British art historian Neil MacGregor’s iconic A History Of The World In 100 Objects set off a flurry of similarly inspired titles but not many have come close to the depth, erudition and amplitude of Vidya Dehejia’s attempt to tell the story of India in 100 objects. This is not to say that the book, gorgeously produced, ticks every box or is going to please everyone. To expect such a thing from a project like this is to belittle the sheer ambition that has gone into its making, to miss the forest for the trees.
Dehejia, currently Barbara Stoler Miller professor of Indian and South Asian Art at Columbia University in New York, describes the volume as “a people’s story”. As she states early on, “I trust that as readers thumb through the pages…each will find something totally unexpected that will grab their interest.” Indeed, there is never a dull moment in the 300-odd pages of this book. Starting with Dehejia’s bold decision to look at “India” as a vast landmass that far outstrips its post-independence boundaries, to her intriguing and unusual picks (like the unique hemp sculptures by Mrinalini Mukherjee), the book is truly a collectible— and not for its visual delights alone.
For contemporary Indians, India: A Story Through 100 Objects is a timely reminder of the interlocking and richly diverse legacies, irrespective of the difference in time and geographical distances, that we still carry with us. Our identity as modern Indians is impossibly syncretic—marked by ancient and relentless religious, social and trans-cultural intermingling—however much some of us like to uphold deluded notions of supremacy.
An early entry, for instance, focuses on a female figurine carved out of ivory in a style typical to Madhya Pradesh that was discovered among the ruins of Pompeii in 1938. It was carbon-dated to 100 BCE-70 CE, indicating that global mercantile networks were remarkably agile in those days, and not merely for the aromatics, muslin cloth and other consumables that were being traded. Another entry takes us to the 15th century, when marble gravestones, created in the port of Khambat in Gujarat, were being transported to distant Yemen via Aden.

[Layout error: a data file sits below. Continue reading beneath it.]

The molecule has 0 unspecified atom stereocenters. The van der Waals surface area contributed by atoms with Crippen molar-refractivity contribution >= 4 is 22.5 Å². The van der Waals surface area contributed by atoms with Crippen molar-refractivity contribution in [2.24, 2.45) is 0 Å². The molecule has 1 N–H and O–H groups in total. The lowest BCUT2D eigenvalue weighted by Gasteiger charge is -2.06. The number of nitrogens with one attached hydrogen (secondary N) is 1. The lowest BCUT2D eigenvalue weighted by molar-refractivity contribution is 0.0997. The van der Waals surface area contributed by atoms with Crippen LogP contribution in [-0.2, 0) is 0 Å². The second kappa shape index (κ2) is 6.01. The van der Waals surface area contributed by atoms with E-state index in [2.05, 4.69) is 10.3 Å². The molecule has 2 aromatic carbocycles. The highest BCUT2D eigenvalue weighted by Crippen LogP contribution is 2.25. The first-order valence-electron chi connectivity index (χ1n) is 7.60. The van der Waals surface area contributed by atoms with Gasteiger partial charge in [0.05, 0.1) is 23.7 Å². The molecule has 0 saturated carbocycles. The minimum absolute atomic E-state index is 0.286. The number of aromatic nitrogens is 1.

Although running roughly over a page, each entry reads like a masterclass in potted history, with additional bibliographic resources at the end of the book. In Dehejia’s expert telling, a note on Kashmiri shawls or Zoroastrian motifs on bowls isn’t just a record of material repositories but a point of entry into hidden histories. Expectedly, she is stellar on the visual arts, of which there is a preponderance. Apart from familiar icons (the headless torso of Kanishka, Shiva-Parvati, the Buddha, and Mughal miniatures), there is the occasional appearance of deities worshipped by tribal communities.
If such entries (like the one on a female bhuta sculpture from Karnataka and another about the brass figure of the goddess Mitki from Chhattisgarh) expand our horizons, we may be struck by the relative scarcity of objects from the North-East (a beaded belt from Nagaland stands in for the entire region), as also material markers of caste histories in India. The absence of LGBTQ+ identities, the omission of any mention of the role played by television and radio in public life, and the cursory glance at India’s musical treasures (the tabla gets an entry) also stand out.
It’s a sign of success for a project like Dehejia’s to leave the reader slightly dissatisfied, with questions swirling in their minds, than to claim to tell the story of India. The beauty of this volume, too, is in its ability to make us feel deeply about our inheritances of the past and urge us to critically examine our present so that we become more informed stakeholders in our country’s future.